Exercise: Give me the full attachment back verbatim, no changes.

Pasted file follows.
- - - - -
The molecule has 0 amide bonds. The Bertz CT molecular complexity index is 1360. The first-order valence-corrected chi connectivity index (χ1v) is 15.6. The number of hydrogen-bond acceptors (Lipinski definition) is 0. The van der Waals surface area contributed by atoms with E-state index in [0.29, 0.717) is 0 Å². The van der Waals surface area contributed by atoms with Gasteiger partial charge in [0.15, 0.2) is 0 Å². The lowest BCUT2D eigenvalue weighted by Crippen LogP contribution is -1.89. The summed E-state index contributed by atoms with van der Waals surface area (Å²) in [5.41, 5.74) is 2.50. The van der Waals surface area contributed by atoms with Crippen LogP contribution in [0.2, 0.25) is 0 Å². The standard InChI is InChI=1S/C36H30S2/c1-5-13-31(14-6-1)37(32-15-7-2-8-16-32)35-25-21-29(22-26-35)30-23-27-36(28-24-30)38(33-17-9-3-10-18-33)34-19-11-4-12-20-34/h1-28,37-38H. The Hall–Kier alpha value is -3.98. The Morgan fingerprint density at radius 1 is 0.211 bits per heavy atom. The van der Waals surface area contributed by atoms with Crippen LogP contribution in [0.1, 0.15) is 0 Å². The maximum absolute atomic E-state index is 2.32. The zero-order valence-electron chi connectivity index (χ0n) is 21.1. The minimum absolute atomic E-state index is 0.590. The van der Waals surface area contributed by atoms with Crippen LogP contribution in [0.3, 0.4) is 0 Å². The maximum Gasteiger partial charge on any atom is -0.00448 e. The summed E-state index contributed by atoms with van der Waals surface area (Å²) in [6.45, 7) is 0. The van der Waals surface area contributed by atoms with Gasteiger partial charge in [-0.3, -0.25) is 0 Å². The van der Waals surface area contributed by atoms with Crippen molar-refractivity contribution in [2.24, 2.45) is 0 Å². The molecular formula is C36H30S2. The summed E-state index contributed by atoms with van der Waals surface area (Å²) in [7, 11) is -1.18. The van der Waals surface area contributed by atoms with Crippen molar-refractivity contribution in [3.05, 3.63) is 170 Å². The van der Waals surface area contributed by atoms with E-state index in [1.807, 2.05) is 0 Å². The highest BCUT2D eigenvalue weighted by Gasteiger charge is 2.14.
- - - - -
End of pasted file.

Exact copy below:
The molecule has 0 amide bonds. The Bertz CT molecular complexity index is 1360. The first-order valence-corrected chi connectivity index (χ1v) is 15.6. The number of hydrogen-bond acceptors (Lipinski definition) is 0. The van der Waals surface area contributed by atoms with E-state index in [0.29, 0.717) is 0 Å². The van der Waals surface area contributed by atoms with Gasteiger partial charge in [0.15, 0.2) is 0 Å². The lowest BCUT2D eigenvalue weighted by Crippen LogP contribution is -1.89. The summed E-state index contributed by atoms with van der Waals surface area (Å²) in [5.41, 5.74) is 2.50. The van der Waals surface area contributed by atoms with Crippen LogP contribution in [0.2, 0.25) is 0 Å². The standard InChI is InChI=1S/C36H30S2/c1-5-13-31(14-6-1)37(32-15-7-2-8-16-32)35-25-21-29(22-26-35)30-23-27-36(28-24-30)38(33-17-9-3-10-18-33)34-19-11-4-12-20-34/h1-28,37-38H. The Hall–Kier alpha value is -3.98. The Morgan fingerprint density at radius 1 is 0.211 bits per heavy atom. The van der Waals surface area contributed by atoms with Crippen LogP contribution in [0.1, 0.15) is 0 Å². The maximum absolute atomic E-state index is 2.32. The zero-order valence-electron chi connectivity index (χ0n) is 21.1. The minimum absolute atomic E-state index is 0.590. The van der Waals surface area contributed by atoms with Crippen LogP contribution in [0.3, 0.4) is 0 Å². The maximum Gasteiger partial charge on any atom is -0.00448 e. The summed E-state index contributed by atoms with van der Waals surface area (Å²) in [6.45, 7) is 0. The van der Waals surface area contributed by atoms with Gasteiger partial charge in [-0.3, -0.25) is 0 Å². The van der Waals surface area contributed by atoms with Crippen molar-refractivity contribution in [2.24, 2.45) is 0 Å². The molecular formula is C36H30S2. The summed E-state index contributed by atoms with van der Waals surface area (Å²) in [7, 11) is -1.18. The van der Waals surface area contributed by atoms with Crippen molar-refractivity contribution in [3.05, 3.63) is 170 Å². The van der Waals surface area contributed by atoms with E-state index in [1.807, 2.05) is 0 Å². The highest BCUT2D eigenvalue weighted by Gasteiger charge is 2.14.